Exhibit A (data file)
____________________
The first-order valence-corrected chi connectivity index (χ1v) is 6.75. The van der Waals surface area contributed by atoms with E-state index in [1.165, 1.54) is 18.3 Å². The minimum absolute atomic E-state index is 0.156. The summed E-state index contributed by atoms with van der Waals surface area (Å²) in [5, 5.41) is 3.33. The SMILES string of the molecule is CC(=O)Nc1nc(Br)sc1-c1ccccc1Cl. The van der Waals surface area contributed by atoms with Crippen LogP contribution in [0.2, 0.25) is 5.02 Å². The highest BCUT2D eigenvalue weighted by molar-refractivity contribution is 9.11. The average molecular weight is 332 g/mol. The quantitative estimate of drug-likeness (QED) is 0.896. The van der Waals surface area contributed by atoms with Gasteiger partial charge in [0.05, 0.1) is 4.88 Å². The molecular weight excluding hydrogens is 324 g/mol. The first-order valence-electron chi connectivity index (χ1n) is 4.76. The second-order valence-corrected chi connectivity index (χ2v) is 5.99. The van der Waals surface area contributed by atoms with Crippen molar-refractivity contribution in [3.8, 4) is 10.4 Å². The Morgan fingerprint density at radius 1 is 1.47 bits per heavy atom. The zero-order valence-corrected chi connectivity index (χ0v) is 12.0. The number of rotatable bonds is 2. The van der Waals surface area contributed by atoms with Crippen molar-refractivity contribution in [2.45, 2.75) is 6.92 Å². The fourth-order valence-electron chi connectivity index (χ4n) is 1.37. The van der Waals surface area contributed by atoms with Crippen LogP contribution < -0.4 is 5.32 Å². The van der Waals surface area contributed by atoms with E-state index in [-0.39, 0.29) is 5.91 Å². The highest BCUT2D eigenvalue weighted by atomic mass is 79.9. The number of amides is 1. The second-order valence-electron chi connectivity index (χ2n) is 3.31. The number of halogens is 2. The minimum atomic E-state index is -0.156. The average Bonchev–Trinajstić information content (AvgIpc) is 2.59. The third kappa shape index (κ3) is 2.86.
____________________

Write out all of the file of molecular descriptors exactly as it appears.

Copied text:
The first-order valence-corrected chi connectivity index (χ1v) is 6.75. The van der Waals surface area contributed by atoms with E-state index in [1.165, 1.54) is 18.3 Å². The minimum absolute atomic E-state index is 0.156. The summed E-state index contributed by atoms with van der Waals surface area (Å²) in [5, 5.41) is 3.33. The SMILES string of the molecule is CC(=O)Nc1nc(Br)sc1-c1ccccc1Cl. The van der Waals surface area contributed by atoms with Crippen LogP contribution in [0.2, 0.25) is 5.02 Å². The highest BCUT2D eigenvalue weighted by molar-refractivity contribution is 9.11. The average molecular weight is 332 g/mol. The quantitative estimate of drug-likeness (QED) is 0.896. The van der Waals surface area contributed by atoms with Gasteiger partial charge in [0.05, 0.1) is 4.88 Å². The molecular weight excluding hydrogens is 324 g/mol. The first-order valence-electron chi connectivity index (χ1n) is 4.76. The second-order valence-corrected chi connectivity index (χ2v) is 5.99. The van der Waals surface area contributed by atoms with Crippen molar-refractivity contribution in [3.8, 4) is 10.4 Å². The Morgan fingerprint density at radius 1 is 1.47 bits per heavy atom. The zero-order valence-corrected chi connectivity index (χ0v) is 12.0. The number of rotatable bonds is 2. The van der Waals surface area contributed by atoms with Crippen molar-refractivity contribution in [2.45, 2.75) is 6.92 Å². The fourth-order valence-electron chi connectivity index (χ4n) is 1.37. The van der Waals surface area contributed by atoms with Crippen LogP contribution < -0.4 is 5.32 Å². The van der Waals surface area contributed by atoms with E-state index in [-0.39, 0.29) is 5.91 Å². The highest BCUT2D eigenvalue weighted by atomic mass is 79.9. The number of amides is 1. The second-order valence-electron chi connectivity index (χ2n) is 3.31. The number of halogens is 2. The minimum atomic E-state index is -0.156. The average Bonchev–Trinajstić information content (AvgIpc) is 2.59. The third kappa shape index (κ3) is 2.86.